The HHS Office of Inspector General in a fraud alert released 6-9-15 is telling physicians to be cautious about entering into payment agreements that could violate the Anti-Kickback statute. In the alert, OIG tells physicians entering into such payment arrangements that their compensation must reflect the services’ market values. Further, OIG notes that such an arrangement could violate the Anti-kickback Statute if it seeks to increase the number of referrals the organization receives from those physicians.
By: Jackie Bain
Federal fraud and abuse laws often require that arrangements between health care providers are “fair market value” and “commercially reasonable.” And while these terms look like legalese and are easy to overlook, in fact, they are important. For example, the Federal Stark law requires strict compliance with its terms. A physician may enter into a prohibited arrangement with the intention that it falls within an exception to the law. If, however, the arrangement is not fair market value, the physician’s arrangement would violate the law, subject the physician to fines and risk the physician’s ability to participate in Medicare. Continue reading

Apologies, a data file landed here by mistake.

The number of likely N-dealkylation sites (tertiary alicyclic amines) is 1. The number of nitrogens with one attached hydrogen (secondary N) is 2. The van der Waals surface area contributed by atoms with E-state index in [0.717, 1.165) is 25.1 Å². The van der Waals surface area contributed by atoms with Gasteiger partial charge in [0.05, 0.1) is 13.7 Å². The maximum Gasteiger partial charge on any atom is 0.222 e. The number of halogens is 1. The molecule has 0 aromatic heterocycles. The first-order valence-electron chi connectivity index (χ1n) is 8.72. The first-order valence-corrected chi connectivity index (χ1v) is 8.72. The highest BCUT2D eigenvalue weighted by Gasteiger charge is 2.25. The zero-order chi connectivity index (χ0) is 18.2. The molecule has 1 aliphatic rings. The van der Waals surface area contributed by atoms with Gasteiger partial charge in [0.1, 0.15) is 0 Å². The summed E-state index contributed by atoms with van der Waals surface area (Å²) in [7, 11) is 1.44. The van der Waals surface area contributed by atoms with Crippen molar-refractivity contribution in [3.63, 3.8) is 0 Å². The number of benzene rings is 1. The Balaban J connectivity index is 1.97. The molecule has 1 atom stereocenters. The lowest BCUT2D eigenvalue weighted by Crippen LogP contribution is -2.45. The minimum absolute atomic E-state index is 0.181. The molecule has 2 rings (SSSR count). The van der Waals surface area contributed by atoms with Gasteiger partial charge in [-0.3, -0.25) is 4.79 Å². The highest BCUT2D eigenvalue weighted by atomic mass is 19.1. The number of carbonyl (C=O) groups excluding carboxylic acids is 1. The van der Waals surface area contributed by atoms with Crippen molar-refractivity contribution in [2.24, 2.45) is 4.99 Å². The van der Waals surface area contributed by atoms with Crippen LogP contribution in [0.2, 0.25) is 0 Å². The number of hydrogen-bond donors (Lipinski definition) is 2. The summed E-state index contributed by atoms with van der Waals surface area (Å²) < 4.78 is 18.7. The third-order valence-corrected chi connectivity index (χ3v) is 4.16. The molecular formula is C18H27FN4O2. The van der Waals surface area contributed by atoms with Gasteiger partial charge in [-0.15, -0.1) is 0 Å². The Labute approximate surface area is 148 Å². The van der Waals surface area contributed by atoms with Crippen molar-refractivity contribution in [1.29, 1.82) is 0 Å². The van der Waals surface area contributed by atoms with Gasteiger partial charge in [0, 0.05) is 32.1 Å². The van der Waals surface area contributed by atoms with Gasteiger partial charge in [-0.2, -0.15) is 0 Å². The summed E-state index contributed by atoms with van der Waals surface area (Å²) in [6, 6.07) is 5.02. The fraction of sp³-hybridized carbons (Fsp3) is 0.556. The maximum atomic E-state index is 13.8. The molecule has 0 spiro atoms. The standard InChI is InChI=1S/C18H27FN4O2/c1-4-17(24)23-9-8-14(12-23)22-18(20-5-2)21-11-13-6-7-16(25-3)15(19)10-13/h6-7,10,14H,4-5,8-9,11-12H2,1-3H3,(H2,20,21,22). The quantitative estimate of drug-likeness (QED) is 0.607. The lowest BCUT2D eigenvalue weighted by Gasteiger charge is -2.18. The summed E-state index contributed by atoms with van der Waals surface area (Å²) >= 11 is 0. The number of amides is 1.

By: Jeff Cohen
Vascular access centers are a common ancillary service offered by a variety of physicians, mostly nephrologists. They provide a unique setting for patients requiring interventional vascular services in connection with things like oncology, dialysis, nutritional delivery, wound healing, pain management and more. Unlike many surgical services, however, they are typically not provided via a surgery center, but rather as part of (and inside) the physician’s practices. Continue reading